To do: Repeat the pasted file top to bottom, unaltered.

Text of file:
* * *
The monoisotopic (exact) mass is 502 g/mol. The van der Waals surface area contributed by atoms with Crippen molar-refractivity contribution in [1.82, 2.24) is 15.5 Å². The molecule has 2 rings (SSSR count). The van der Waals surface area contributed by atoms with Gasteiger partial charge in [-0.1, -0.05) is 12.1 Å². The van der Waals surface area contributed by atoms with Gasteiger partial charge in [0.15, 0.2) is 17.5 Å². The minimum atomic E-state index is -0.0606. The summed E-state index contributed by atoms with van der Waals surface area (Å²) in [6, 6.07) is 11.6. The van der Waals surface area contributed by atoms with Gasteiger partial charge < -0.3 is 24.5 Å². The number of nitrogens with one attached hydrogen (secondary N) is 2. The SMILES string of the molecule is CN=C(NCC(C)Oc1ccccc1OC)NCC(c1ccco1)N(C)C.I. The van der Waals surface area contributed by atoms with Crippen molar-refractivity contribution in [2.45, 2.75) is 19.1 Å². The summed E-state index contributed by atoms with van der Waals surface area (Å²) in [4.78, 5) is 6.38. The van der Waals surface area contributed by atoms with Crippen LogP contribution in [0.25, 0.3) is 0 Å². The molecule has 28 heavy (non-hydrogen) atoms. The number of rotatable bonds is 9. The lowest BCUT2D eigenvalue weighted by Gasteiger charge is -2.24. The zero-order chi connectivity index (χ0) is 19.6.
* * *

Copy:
The monoisotopic (exact) mass is 502 g/mol. The van der Waals surface area contributed by atoms with Crippen molar-refractivity contribution in [1.82, 2.24) is 15.5 Å². The molecule has 2 rings (SSSR count). The van der Waals surface area contributed by atoms with Gasteiger partial charge in [-0.1, -0.05) is 12.1 Å². The van der Waals surface area contributed by atoms with Gasteiger partial charge in [0.15, 0.2) is 17.5 Å². The minimum atomic E-state index is -0.0606. The summed E-state index contributed by atoms with van der Waals surface area (Å²) in [6, 6.07) is 11.6. The van der Waals surface area contributed by atoms with Gasteiger partial charge < -0.3 is 24.5 Å². The number of nitrogens with one attached hydrogen (secondary N) is 2. The SMILES string of the molecule is CN=C(NCC(C)Oc1ccccc1OC)NCC(c1ccco1)N(C)C.I. The van der Waals surface area contributed by atoms with Crippen molar-refractivity contribution in [2.45, 2.75) is 19.1 Å². The summed E-state index contributed by atoms with van der Waals surface area (Å²) in [4.78, 5) is 6.38. The van der Waals surface area contributed by atoms with Crippen LogP contribution in [0.25, 0.3) is 0 Å². The molecule has 28 heavy (non-hydrogen) atoms. The number of rotatable bonds is 9. The lowest BCUT2D eigenvalue weighted by Gasteiger charge is -2.24. The zero-order chi connectivity index (χ0) is 19.6.